Guessing at Normal

Guessing at Normal

When I was in high school, one of my closest friends had a mega-crush on Mark Lindsay of Paul Revere and the Raiders. “Isn’t he just to die for?!” she’d say, dramatically swooning. Despite my criticism that this guy was (gasp!) almost 30, she insisted that being married to him one day would be nothing less than perfect. Fast forward to 1994 and my friendship with a co-worker who had actually been married to a major rock icon. “It was complete Hell,” she declared. To come into the living room every morning and discover a bevy of drunken, stoned and semi-naked fans sprawled on the floor struck her as not a particularly healthy environment to be raising their toddler. Without looking back, she packed a suitcase of clothes, a few toys, and her wallet and went in search of a saner lifestyle. Accordingly, the themes of Gail Ward Olmsted’s second novel, Guessing at Normal, immediately resonated as the “star” of a new feature interview for You Read It Here First.

Interviewer: Christina Hamlett


Q: Tell us about your journey from being a professor at a community college in Springfield, MA to becoming a rockin’ published author with two titles now on the market and a third book in the works.

A: When I was halfway through my first novel Jeep Tour, I finally shared with my family and friends that I was writing in my ‘spare time’. My oldest and dearest friend’s response was ‘well, it’s about f*cking time.’ Apparently writing a book had been one of my early life goals. Along the way, I had a wonderful career in the telecommunications industry. After my two children were born, I decided to teach marketing and put my years of real-world experience and MBA to good use. It’s definitely a full time job, but I get summers off and a one month break over the holidays. I love teaching and I love writing. All in all, it makes for a very satisfying life!!

Q: Accomplished writers tend to be voracious readers. Who are some of the authors that occupy a special place in your heart and on your bookshelves?

A: Dennis Lehane is my all time favorite author. His historical fiction trilogy- The Given Day, Live by Night and World Gone By is outstanding. He’s also written gems like Gone Baby Gone, Mystic River and Shutter Island. I got to meet him twice and hardly any stalking on my part was required!! I also love Elin Hilderbrand, Stephen King, Claire Cook, Sue Grafton and Harlan Coben. Characters that stay with me long after the story ends…that’s what I look for in a novel.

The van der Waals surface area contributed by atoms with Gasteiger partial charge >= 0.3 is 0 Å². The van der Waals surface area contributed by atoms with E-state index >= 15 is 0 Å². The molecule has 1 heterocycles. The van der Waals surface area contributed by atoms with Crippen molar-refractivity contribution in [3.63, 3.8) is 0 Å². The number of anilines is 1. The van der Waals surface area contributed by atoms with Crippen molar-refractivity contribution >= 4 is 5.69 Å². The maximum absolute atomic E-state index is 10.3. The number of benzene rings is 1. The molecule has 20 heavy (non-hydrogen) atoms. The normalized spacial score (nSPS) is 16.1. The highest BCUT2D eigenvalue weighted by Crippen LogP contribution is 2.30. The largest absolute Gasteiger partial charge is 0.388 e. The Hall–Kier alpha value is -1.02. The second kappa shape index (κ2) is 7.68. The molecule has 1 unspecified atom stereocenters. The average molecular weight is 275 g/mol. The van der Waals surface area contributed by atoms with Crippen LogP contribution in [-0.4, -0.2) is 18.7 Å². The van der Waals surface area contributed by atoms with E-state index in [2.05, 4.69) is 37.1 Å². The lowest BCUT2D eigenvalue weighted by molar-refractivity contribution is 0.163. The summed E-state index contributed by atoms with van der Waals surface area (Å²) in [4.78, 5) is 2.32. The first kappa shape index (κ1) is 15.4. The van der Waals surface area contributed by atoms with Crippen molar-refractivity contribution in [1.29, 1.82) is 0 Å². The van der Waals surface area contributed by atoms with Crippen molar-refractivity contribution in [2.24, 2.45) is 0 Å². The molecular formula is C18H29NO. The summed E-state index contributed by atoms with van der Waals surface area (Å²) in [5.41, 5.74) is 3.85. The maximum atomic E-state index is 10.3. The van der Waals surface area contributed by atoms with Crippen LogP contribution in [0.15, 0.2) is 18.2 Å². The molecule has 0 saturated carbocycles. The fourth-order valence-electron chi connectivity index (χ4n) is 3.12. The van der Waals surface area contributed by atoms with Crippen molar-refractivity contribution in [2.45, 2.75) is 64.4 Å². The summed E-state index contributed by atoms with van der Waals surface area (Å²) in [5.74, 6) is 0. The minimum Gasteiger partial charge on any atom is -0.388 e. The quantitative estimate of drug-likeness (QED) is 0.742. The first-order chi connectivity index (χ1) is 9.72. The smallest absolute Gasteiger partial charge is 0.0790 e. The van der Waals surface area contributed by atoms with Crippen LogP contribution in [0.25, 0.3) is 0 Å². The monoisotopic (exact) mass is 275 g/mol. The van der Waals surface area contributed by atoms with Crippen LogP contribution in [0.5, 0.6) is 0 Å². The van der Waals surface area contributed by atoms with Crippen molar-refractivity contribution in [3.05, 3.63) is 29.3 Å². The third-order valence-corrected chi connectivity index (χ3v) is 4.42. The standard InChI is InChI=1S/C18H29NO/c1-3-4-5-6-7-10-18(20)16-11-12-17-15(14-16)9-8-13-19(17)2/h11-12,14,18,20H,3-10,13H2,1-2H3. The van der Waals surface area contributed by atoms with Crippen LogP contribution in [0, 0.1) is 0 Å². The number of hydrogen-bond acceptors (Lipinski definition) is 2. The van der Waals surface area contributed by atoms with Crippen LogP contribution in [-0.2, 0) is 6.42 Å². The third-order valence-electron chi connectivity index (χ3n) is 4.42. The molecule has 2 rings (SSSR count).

Q: So tell us the inspiration behind Guessing at Normal.

A: I worked nights at a motel though out my undergrad years. I saw a lot of people come and go from my safe little perch behind the front desk. I just kept imagining this shy young woman watching and waiting for her life to happen. When rocker James Sheridan checks in, she is instantly drawn into his world of non-stop touring, eager groupies and the glare of the media.

Q: It’s a catchy title for sure! How did you come up with it?

A: I read an article years ago about how those who grow up in an alcoholic household have to guess at what ‘normal’ is all about and it stuck with me. With no reliable role model, Jill has to figure things out on her own regarding relationships, parenting, work-life balance and all that. I did too!

Q: The premise of Guessing at Normal revolves around a dreamy poet falling in love with – and yet largely living in the shadows of – a hard partying rock star. Is there a message about female empowerment that you’d like readers to come away with over the course of the story?

A: Jill is a strong and talented woman, but when she first meets James, she is pretty lost. As the story progresses, she learns to come to terms with the challenges of life with a famous partner and finds her own inner artist. She gets really savvy when it comes to negotiating for herself and establishing boundaries. I love Jill!!

Q: Each of the chapter titles is the name of a hit song from the last 20 years. Why did you choose to ‘name’ your chapters in this fashion?

A: We all have our own unique sound track or playlist. When you hear certain songs, you remember things that happened, people that you miss. Jill’s playlist captures all of the love, angst, joy and sorrow she experiences and each chapter title sets the tone for what’s to come: Baby, One More Time ~ I Don’t Want to Miss a Thing ~ Come As You Are ~ I’ll Be Missing You, just to name a few!!